Ellis Urges DOJ Reject Preclearance of Texas’ Voter ID Law

Fundamentally flawed, unnecessary law will disenfranchise legal voters, discriminate against minorities.

(Austin, Texas)//Senator Rodney Ellis (D-Houston) today released the following letter[1] to the head of the Civil Rights Voting Section at the U.S. Department of Justice, urging the Obama Administration reject Texas’ unnecessary, discriminatory voter ID law.

March 8, 2012

Mr. T. Christian Herren, Jr.
Chief, Voting Section
Civil Rights Division
U.S. Department of Justice
950 Pennsylvania Avenue, NW
Washington D.C. 20530

Dear Mr. Herren:

I write regarding the Section 5 preclearance of Texas’ Senate Bill 14 (82nd Legislature), and I once again respectfully request that the Department of Justice (DOJ) deny preclearance.

An article appearing in today’s Houston Chronicle, “Texas’ contested voter ID law could shave voter rolls,” points out that “with as many as 18 percent of all registered voters across Texas apparently lacking state government-issued photo IDs to match their voter registration cards,” implementation of Senate Bill 14 could have widespread negative consequences for the upcoming election and beyond. The article is attached for your review. It goes on to state that Senate Bill 14 will most heavily impact 20 of Texas’ Hispanic majority counties, although 19 percent of Harris County, which constitutes the majority of my Senate district, also may lack the required photo identification.

The Chronicle article is based on the data previously submitted by the State to the DOJ on January 12, 2012. As you know, the State’s letter laid out a number of reasons that the data, submitted in response to the DOJ request for further information on Senate Bill 14, fell short of fully answering the DOJ’s questions. What can be discerned from the State’s data, however, is highly troubling, as evidenced in today’s Chronicle article.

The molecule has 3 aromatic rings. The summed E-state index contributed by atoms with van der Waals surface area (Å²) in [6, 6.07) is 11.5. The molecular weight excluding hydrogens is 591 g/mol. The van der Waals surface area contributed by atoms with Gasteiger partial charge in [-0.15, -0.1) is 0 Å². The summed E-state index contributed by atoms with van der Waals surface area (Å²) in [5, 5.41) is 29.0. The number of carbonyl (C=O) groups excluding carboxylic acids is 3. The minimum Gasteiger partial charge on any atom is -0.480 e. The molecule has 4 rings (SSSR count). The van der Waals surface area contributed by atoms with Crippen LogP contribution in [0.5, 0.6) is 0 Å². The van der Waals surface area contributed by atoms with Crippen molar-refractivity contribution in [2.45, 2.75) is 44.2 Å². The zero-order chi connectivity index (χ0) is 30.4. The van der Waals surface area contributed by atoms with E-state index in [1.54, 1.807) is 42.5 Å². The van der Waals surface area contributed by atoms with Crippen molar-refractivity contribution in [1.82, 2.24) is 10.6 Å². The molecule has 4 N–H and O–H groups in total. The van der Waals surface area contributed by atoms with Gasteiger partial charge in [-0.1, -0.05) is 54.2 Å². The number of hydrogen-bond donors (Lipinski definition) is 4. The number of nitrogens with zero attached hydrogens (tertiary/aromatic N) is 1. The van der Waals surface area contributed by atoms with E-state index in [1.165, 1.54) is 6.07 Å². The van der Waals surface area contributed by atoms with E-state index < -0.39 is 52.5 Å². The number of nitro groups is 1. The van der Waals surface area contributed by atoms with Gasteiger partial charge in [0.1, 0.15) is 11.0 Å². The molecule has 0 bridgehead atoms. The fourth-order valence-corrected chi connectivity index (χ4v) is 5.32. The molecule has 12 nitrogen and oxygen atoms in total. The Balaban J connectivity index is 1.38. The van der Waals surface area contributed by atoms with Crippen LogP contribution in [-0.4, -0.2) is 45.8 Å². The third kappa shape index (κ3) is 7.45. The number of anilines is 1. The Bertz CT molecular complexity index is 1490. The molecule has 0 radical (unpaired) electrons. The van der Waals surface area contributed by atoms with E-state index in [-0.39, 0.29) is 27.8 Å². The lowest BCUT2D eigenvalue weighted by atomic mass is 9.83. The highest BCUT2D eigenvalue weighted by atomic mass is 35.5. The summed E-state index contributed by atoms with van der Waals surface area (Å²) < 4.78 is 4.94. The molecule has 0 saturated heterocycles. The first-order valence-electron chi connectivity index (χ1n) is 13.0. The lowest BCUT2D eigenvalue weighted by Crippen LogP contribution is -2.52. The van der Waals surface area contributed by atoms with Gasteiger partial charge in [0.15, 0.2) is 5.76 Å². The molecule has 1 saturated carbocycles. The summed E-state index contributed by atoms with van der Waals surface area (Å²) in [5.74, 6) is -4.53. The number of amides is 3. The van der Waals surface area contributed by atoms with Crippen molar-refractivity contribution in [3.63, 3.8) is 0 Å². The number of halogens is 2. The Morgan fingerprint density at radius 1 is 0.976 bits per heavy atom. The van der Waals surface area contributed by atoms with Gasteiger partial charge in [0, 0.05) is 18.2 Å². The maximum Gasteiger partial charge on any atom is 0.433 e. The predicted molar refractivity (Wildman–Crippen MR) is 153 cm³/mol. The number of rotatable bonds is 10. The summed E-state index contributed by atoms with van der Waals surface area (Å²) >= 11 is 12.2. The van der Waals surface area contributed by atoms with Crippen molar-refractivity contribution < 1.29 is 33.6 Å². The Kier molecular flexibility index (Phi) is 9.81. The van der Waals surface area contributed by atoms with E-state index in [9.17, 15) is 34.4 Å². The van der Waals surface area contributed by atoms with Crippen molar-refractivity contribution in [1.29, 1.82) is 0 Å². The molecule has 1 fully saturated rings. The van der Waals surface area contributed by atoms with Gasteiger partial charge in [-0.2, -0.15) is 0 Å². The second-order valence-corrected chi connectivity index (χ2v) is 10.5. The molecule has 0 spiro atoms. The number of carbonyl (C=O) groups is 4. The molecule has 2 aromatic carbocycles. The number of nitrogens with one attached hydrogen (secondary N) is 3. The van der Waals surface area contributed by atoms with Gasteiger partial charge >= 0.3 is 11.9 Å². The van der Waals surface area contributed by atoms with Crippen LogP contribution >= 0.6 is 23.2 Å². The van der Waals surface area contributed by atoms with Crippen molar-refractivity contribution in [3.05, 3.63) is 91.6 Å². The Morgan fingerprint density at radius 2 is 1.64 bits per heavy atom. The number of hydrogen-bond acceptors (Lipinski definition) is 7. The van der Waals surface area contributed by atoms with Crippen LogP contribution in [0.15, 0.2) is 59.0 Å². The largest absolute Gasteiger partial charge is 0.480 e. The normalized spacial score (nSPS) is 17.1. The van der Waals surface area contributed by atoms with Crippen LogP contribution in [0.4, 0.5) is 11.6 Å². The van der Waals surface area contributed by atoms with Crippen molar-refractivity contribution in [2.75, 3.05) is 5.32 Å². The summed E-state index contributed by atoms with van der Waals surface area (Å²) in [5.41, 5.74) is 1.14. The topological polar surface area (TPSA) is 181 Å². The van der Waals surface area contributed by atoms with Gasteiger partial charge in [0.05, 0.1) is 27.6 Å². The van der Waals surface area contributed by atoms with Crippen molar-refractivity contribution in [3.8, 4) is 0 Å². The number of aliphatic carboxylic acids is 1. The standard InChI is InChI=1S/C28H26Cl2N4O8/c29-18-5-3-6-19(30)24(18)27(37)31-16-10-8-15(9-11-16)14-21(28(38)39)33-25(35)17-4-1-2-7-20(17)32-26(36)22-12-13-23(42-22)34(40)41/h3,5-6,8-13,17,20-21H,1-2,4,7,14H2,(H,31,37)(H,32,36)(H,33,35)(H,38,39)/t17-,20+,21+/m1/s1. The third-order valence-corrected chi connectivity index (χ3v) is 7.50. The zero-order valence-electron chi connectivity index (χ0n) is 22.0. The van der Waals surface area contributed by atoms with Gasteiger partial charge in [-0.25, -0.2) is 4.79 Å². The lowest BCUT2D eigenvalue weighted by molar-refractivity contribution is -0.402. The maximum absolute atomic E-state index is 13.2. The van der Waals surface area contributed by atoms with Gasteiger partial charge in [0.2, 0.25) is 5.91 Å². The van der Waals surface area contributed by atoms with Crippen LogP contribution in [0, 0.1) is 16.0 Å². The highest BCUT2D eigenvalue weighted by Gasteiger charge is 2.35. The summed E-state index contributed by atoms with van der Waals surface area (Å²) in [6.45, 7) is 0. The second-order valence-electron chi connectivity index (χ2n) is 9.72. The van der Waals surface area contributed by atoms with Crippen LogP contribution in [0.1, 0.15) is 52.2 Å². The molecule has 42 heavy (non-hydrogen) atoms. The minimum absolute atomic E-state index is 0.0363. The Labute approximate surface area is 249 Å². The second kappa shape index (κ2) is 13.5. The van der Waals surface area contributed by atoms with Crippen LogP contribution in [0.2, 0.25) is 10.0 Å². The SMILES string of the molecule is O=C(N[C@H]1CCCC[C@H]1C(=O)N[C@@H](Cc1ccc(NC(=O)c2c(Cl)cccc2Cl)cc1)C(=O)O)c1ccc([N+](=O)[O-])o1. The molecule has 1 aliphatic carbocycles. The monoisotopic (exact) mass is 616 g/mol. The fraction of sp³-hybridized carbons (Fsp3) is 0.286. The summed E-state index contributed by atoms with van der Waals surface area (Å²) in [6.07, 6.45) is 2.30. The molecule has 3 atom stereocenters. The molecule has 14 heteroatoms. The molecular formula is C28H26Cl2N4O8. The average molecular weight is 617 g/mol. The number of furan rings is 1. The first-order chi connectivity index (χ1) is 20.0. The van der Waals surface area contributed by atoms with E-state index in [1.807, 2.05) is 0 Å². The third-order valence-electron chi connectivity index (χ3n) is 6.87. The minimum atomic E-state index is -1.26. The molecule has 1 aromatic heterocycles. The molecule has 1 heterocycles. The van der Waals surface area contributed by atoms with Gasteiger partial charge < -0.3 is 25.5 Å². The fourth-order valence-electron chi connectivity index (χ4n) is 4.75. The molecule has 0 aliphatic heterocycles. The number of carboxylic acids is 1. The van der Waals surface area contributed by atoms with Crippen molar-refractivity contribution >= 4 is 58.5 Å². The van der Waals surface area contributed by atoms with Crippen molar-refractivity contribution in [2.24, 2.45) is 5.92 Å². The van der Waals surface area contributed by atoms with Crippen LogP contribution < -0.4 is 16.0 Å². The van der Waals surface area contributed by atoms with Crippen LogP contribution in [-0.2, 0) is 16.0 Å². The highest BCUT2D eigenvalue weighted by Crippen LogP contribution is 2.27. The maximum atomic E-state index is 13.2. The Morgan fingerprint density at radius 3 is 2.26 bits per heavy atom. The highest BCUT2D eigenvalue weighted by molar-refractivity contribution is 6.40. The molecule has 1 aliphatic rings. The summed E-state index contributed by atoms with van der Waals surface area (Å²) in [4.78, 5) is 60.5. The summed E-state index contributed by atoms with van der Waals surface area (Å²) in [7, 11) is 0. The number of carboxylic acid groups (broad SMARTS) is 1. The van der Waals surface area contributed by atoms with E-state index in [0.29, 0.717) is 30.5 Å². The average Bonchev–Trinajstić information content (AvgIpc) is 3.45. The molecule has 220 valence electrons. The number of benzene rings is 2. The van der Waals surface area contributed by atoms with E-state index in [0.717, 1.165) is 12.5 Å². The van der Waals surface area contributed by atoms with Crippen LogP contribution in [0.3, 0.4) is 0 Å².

Regardless of the excuses for why the State fails to fully answer the DOJ’s question, it is clear that the State falls far short of meeting the standards set out in Section 5 of the Voting Rights Act. As outlined on the DOJ’s own website, Section 5 “requires proof that the proposed voting change does not deny or abridge the right to vote on account of race, color, or membership in a language minority group. If the jurisdiction is unable to prove the absence of such discrimination,” then the proposed change cannot receive preclearance and is legally unenforceable.

Again, given the State’s failure to prove that Senate Bill 14 has neither the purpose nor the effect of denying or abridging the right to vote on account of race, color, or membership in a language minority group, I respectfully request that the DOJ deny preclearance of Senate Bill 14. We must not proceed recklessly with far-reaching electoral changes that could potentially disenfranchise hundreds of thousands of legal voters.


Rodney Ellis


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